“For example, is it consistent to take the position that only banks should be allowed to issue stablecoins, but then fail to grant bank charters to the largest issuers of stablecoins ?” added Brooks. “Or does it make sense to bring enforcement actions challenging certain cryptoassets as unregistered securities, but then fail to allow those assets to be registered and trade on a national securities exchange or alternative trading system that is supervised by FINRA and the SEC ?”
Brooks also highlighted that when he was a regulator, the OCC issued almost $1bn in civil money penalties against banks and bank executives showing that the present financial system has plenty of examples of risks and costs and various forms of unsafe and unsound conduct.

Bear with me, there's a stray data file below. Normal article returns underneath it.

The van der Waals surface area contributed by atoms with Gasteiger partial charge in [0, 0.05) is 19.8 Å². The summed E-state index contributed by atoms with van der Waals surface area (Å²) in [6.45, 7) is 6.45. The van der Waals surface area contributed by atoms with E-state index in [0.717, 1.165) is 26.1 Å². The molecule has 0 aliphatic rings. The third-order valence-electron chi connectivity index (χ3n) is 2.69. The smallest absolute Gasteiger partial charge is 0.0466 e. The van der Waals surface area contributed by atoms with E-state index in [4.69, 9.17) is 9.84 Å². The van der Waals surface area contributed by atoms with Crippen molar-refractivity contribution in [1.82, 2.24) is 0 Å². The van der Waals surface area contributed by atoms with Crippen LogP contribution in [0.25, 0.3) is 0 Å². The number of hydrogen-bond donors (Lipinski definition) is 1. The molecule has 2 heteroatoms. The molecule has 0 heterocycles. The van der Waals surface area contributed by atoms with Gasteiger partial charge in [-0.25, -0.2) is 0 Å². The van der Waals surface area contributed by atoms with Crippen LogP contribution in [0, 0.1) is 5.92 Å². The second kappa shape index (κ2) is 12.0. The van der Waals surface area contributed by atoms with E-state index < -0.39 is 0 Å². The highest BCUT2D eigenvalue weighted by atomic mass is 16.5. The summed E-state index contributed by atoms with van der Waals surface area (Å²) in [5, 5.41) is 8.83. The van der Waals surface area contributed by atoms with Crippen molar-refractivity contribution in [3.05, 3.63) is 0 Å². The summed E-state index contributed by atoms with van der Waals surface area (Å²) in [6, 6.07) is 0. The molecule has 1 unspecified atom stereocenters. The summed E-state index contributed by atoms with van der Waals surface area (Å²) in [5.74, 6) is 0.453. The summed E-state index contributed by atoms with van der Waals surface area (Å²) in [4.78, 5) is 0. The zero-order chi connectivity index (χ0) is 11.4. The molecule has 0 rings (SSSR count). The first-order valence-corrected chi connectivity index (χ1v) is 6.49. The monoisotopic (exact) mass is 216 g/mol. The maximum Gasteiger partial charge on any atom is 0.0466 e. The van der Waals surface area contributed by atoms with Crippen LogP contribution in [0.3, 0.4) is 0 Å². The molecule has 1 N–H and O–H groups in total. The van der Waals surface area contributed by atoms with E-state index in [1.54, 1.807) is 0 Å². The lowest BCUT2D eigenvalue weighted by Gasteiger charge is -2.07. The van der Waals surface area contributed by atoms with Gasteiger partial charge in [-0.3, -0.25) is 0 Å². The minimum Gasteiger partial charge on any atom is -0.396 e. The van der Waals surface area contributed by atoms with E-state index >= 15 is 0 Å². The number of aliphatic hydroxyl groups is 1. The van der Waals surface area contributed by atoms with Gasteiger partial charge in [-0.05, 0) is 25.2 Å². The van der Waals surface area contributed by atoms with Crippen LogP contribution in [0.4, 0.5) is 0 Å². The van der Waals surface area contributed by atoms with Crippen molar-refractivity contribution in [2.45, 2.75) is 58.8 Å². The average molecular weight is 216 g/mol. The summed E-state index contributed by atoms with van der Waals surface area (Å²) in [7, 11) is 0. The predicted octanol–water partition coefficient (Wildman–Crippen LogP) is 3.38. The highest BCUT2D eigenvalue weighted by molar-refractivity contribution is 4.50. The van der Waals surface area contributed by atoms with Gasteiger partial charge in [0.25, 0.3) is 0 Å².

“Shouldn’t we take seriously the possibility that algorithms and opensource software that take a measure of human error, greed, negligence, fraud, and bias out of the system might make the system better on net even if there are some new risks that need to be examined and understood ?” he added.
Alesia Haas, chief executive of Coinbase, Inc (U.S. Subsidiary) and chief financial officer of Coinbase Global, said in her prepared testimony that the US digital asset exchange supported 158 assets for custody and 103 assets for trading, including a stablecoin USD Coin as at September 30.